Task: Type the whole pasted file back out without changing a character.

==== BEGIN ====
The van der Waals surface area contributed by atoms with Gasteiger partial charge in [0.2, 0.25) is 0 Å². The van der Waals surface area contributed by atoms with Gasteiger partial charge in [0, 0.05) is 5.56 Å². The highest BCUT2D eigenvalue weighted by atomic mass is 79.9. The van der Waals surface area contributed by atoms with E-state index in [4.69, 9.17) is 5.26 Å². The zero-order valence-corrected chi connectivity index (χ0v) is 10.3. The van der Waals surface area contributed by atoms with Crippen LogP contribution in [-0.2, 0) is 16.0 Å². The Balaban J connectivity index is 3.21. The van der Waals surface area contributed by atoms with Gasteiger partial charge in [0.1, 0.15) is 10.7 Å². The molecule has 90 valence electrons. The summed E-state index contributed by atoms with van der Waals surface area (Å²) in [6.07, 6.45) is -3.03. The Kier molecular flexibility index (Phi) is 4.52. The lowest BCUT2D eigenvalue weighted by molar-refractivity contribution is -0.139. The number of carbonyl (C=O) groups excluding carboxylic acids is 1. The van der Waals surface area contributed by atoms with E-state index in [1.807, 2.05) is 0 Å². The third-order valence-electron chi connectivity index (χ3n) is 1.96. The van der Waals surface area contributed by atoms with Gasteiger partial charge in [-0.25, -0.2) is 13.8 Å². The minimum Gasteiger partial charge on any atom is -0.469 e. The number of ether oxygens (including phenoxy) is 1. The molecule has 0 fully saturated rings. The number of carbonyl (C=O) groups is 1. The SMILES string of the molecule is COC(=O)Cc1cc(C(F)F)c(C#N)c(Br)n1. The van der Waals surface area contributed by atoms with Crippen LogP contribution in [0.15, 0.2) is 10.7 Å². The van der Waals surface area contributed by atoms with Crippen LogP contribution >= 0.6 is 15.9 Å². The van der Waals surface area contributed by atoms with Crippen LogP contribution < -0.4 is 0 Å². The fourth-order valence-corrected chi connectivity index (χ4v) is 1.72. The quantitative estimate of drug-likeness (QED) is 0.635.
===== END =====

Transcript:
The van der Waals surface area contributed by atoms with Gasteiger partial charge in [0.2, 0.25) is 0 Å². The van der Waals surface area contributed by atoms with Gasteiger partial charge in [0, 0.05) is 5.56 Å². The highest BCUT2D eigenvalue weighted by atomic mass is 79.9. The van der Waals surface area contributed by atoms with E-state index in [4.69, 9.17) is 5.26 Å². The zero-order valence-corrected chi connectivity index (χ0v) is 10.3. The van der Waals surface area contributed by atoms with Crippen LogP contribution in [-0.2, 0) is 16.0 Å². The Balaban J connectivity index is 3.21. The van der Waals surface area contributed by atoms with Gasteiger partial charge in [0.1, 0.15) is 10.7 Å². The molecule has 90 valence electrons. The summed E-state index contributed by atoms with van der Waals surface area (Å²) in [6.07, 6.45) is -3.03. The Kier molecular flexibility index (Phi) is 4.52. The lowest BCUT2D eigenvalue weighted by molar-refractivity contribution is -0.139. The number of carbonyl (C=O) groups excluding carboxylic acids is 1. The van der Waals surface area contributed by atoms with E-state index in [1.807, 2.05) is 0 Å². The third-order valence-electron chi connectivity index (χ3n) is 1.96. The van der Waals surface area contributed by atoms with Gasteiger partial charge in [-0.25, -0.2) is 13.8 Å². The minimum Gasteiger partial charge on any atom is -0.469 e. The number of ether oxygens (including phenoxy) is 1. The molecule has 0 fully saturated rings. The number of carbonyl (C=O) groups is 1. The SMILES string of the molecule is COC(=O)Cc1cc(C(F)F)c(C#N)c(Br)n1. The van der Waals surface area contributed by atoms with Crippen LogP contribution in [0.15, 0.2) is 10.7 Å². The van der Waals surface area contributed by atoms with Crippen LogP contribution >= 0.6 is 15.9 Å². The van der Waals surface area contributed by atoms with Crippen LogP contribution < -0.4 is 0 Å². The fourth-order valence-corrected chi connectivity index (χ4v) is 1.72. The quantitative estimate of drug-likeness (QED) is 0.635.